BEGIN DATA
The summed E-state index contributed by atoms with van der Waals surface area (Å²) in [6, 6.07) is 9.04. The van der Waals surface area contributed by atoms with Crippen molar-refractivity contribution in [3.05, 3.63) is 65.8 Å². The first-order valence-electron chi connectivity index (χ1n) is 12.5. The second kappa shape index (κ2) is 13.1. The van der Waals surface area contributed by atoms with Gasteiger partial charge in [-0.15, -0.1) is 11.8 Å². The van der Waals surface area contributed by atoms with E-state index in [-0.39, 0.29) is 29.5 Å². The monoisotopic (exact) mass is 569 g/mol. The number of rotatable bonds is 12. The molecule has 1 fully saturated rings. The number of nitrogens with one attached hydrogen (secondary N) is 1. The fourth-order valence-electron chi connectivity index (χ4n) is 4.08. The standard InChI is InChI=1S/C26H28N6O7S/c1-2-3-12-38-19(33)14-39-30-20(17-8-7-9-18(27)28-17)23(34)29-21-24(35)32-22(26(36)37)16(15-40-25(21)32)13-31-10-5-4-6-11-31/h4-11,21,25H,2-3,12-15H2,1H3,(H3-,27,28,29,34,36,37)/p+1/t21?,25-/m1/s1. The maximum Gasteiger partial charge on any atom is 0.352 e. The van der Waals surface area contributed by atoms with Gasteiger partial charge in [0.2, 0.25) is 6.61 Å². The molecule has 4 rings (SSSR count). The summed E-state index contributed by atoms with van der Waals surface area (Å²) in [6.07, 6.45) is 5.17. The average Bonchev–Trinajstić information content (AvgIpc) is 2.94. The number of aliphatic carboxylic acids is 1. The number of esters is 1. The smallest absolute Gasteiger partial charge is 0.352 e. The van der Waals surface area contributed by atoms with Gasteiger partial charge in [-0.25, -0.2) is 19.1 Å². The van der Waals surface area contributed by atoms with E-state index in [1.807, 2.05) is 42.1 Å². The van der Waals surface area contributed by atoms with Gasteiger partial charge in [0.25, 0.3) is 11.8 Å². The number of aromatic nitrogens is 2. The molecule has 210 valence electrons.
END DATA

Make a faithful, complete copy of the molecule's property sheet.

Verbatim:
The summed E-state index contributed by atoms with van der Waals surface area (Å²) in [6, 6.07) is 9.04. The van der Waals surface area contributed by atoms with Crippen molar-refractivity contribution in [3.05, 3.63) is 65.8 Å². The first-order valence-electron chi connectivity index (χ1n) is 12.5. The second kappa shape index (κ2) is 13.1. The van der Waals surface area contributed by atoms with Gasteiger partial charge in [-0.15, -0.1) is 11.8 Å². The van der Waals surface area contributed by atoms with E-state index in [-0.39, 0.29) is 29.5 Å². The monoisotopic (exact) mass is 569 g/mol. The number of rotatable bonds is 12. The molecule has 1 fully saturated rings. The number of nitrogens with one attached hydrogen (secondary N) is 1. The fourth-order valence-electron chi connectivity index (χ4n) is 4.08. The standard InChI is InChI=1S/C26H28N6O7S/c1-2-3-12-38-19(33)14-39-30-20(17-8-7-9-18(27)28-17)23(34)29-21-24(35)32-22(26(36)37)16(15-40-25(21)32)13-31-10-5-4-6-11-31/h4-11,21,25H,2-3,12-15H2,1H3,(H3-,27,28,29,34,36,37)/p+1/t21?,25-/m1/s1. The maximum Gasteiger partial charge on any atom is 0.352 e. The van der Waals surface area contributed by atoms with Gasteiger partial charge in [0.2, 0.25) is 6.61 Å². The molecule has 4 rings (SSSR count). The summed E-state index contributed by atoms with van der Waals surface area (Å²) in [6.07, 6.45) is 5.17. The average Bonchev–Trinajstić information content (AvgIpc) is 2.94. The number of aliphatic carboxylic acids is 1. The number of esters is 1. The smallest absolute Gasteiger partial charge is 0.352 e. The van der Waals surface area contributed by atoms with Gasteiger partial charge in [-0.25, -0.2) is 19.1 Å². The van der Waals surface area contributed by atoms with E-state index in [1.807, 2.05) is 42.1 Å². The van der Waals surface area contributed by atoms with Gasteiger partial charge in [0.25, 0.3) is 11.8 Å². The number of aromatic nitrogens is 2. The molecule has 210 valence electrons.